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The first three months of the 1998-99 season was lost due to a lockout, resulting in play beginning in February of 1999. The normal 82-game NBA season was cut down to 50, making it the first time in league history that games were cancelled due to labor issues.
Before the season began, Michael Jordan retired for a second time (though he would come back to the NBA before too long). The Bulls stumbled mightily, falling to 13-37 — the third-worst record in the league that season. While Chicago was falling, other teams began filling the contender void.
A new feeling arrived in Sacramento during the 1998-99 NBA season: Optimism. For the first time in 14 years in Sacramento, the Kings finished with regular-season record that was better than .500, and they did it with a flare that captured the league’s attention.
Forward Chris Webber, who came to Sacramento from Washington during the offseason, led the NBA in rebounds with 13 per game; rookie point guard Jason Williams was scintillating, bringing an electrifying, creative approach to the game that was reminiscent of a few moves not seen since the retirements of Pete Maravich, Magic Johnson and Isiah Thomas. The Kings had a lot of fun, and were a lot of fun to watch.
Still, in the end, this season will be remembered as the year Tim Duncan and David Robinson led the San Antonio Spurs to their first championship.
San Antonio earned home-court advantage throughout the playoffs after finishing with a 37-13 record. Led by Duncan, the Spurs marched through the first three rounds of the playoffs with only one defeat. They added to NBA playoff lore with the “Memorial Day Miracle” in Game 2 of the West finals. With the Spurs trailing 85-83 and no timeouts left, Sean Elliott elevated over the sideline and nailed a 24-foot 3-pointer as the Spurs won 86-85. The Spurs became the first former ABA team to reach The Finals.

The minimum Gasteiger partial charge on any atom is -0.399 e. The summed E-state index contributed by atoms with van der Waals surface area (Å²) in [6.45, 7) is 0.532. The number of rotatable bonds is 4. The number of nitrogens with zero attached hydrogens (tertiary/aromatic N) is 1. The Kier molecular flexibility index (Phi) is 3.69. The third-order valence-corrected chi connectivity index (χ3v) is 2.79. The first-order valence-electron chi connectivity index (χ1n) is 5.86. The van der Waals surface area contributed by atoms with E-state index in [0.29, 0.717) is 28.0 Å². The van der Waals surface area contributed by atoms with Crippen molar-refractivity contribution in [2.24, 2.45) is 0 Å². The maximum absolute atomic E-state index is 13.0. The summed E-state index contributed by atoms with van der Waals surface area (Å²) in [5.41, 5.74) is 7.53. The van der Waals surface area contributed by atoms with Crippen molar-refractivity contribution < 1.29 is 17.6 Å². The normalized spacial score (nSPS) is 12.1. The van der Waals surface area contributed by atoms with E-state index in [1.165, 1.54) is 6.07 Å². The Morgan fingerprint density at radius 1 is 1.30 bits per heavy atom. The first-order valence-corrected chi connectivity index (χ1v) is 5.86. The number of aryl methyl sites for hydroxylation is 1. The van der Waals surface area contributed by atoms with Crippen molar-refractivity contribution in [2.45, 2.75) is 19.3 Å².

In the Eastern Conference, the New York Knicks went on quite a run of their own, becoming the first No. 8 seed to make it to the championship round. But without future Hall of Famer Patrick Ewing, who was out with an Achilles tendon injury, Duncan, who was named Finals MVP, powered the Spurs to a five-game series win.
Spurs guard Avery Johnson was the hero in the Spurs’ title-clinching win at Madison Square Garden by knocking down an 18-foot baseline jumper with 47 seconds left to clinch San Antonio’s win.
Although Duncan lost out to Utah’s Karl Malone for the regular-season MVP, he was the easy choice for Finals MVP.
Eastern Conference first round
New York defeated Miami (3-2)
Atlanta defeated Detroit (3-2)
Indiana defeated Milwaukee (3-0)
Philadelphia defeated Orlando (3-1)
Western Conference first round
San Antonio defeated Minnesota (3-1)
Los Angeles Lakers defeated Houston (3-1)
Portland defeated Phoenix (3-0)
Utah defeated Sacramento (3-2)
Eastern Conference semifinals
Indiana defeated Philadelphia (4-0)
New York defeated Atlanta (4-0)
Western Conference semifinals
San Antonio defeated Los Angeles Lakers (4-0)
Portland defeated Utah (4-2)
Eastern Conference finals
New York defeated Indiana (4-2)
Western Conference finals
San Antonio defeated Portland (4-0)
San Antonio defeated New York (4-1)
Points — Allen Iverson, Philadelphia 76ers (26.8)
Assists — Jason Kidd, Phoenix Suns (10.8)
Rebounds — Chris Webber, Sacramento Kings (13.0)
Steals — Kendall Gill, New Jersey Nets (2.7)
Blocks — Alonzo Mourning, Miami Heat (3.9)
FG % — Shaquille O’Neal, Los Angeles Lakers (57.6)
FT % — Reggie Miller, Indiana Pacers (91.5)
3PT % — Dell Curry, Milwaukee Bucks (47.6)
Most Valuable Player — Karl Malone, Utah Jazz
Rookie of the Year — Vince Carter, Toronto Raptors
Defensive Player of the Year — Alonzo Mourning, Miami Heat
Most Improved Player — Darrell Armstrong, Orlando Magic
Sixth Man of the Year — Darrell Armstrong, Orlando Magic
Coach of the Year — Mike Dunleavy, Portland Trail Blazers
All-Star Game MVP — No All-Star Game played
NBA Finals MVP — Tim Duncan, San Antonio Spurs